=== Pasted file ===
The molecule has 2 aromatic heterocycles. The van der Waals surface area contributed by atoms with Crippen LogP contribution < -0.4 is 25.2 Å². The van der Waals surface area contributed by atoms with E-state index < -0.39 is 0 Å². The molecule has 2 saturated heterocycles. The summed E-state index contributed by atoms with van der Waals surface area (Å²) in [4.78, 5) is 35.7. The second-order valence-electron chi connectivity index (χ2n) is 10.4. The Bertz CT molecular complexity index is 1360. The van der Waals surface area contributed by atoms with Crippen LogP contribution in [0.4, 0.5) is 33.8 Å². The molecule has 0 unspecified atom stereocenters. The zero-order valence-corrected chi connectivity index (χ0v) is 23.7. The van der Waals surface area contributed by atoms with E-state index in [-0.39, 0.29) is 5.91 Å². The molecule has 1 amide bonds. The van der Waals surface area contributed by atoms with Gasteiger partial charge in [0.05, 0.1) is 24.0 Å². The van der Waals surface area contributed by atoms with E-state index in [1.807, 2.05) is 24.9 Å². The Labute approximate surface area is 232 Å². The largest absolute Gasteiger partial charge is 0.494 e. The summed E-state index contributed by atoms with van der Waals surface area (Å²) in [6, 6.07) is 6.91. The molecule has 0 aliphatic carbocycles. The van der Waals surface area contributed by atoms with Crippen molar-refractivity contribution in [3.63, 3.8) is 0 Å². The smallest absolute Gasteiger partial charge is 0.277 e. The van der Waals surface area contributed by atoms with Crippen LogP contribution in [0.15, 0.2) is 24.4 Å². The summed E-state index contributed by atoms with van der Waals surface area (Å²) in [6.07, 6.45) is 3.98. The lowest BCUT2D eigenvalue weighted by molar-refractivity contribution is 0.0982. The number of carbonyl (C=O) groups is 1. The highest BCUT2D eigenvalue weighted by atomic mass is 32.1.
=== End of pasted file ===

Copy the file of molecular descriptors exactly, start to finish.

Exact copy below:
The molecule has 2 aromatic heterocycles. The van der Waals surface area contributed by atoms with Crippen LogP contribution < -0.4 is 25.2 Å². The van der Waals surface area contributed by atoms with E-state index < -0.39 is 0 Å². The molecule has 2 saturated heterocycles. The summed E-state index contributed by atoms with van der Waals surface area (Å²) in [4.78, 5) is 35.7. The second-order valence-electron chi connectivity index (χ2n) is 10.4. The Bertz CT molecular complexity index is 1360. The van der Waals surface area contributed by atoms with Crippen LogP contribution in [0.4, 0.5) is 33.8 Å². The molecule has 0 unspecified atom stereocenters. The zero-order valence-corrected chi connectivity index (χ0v) is 23.7. The van der Waals surface area contributed by atoms with E-state index in [-0.39, 0.29) is 5.91 Å². The molecule has 1 amide bonds. The van der Waals surface area contributed by atoms with Gasteiger partial charge in [0.05, 0.1) is 24.0 Å². The van der Waals surface area contributed by atoms with E-state index in [1.807, 2.05) is 24.9 Å². The Labute approximate surface area is 232 Å². The largest absolute Gasteiger partial charge is 0.494 e. The summed E-state index contributed by atoms with van der Waals surface area (Å²) in [6, 6.07) is 6.91. The molecule has 0 aliphatic carbocycles. The van der Waals surface area contributed by atoms with Crippen molar-refractivity contribution in [3.63, 3.8) is 0 Å². The smallest absolute Gasteiger partial charge is 0.277 e. The van der Waals surface area contributed by atoms with Crippen LogP contribution in [0.15, 0.2) is 24.4 Å². The summed E-state index contributed by atoms with van der Waals surface area (Å²) in [6.07, 6.45) is 3.98. The lowest BCUT2D eigenvalue weighted by molar-refractivity contribution is 0.0982. The number of carbonyl (C=O) groups is 1. The highest BCUT2D eigenvalue weighted by atomic mass is 32.1.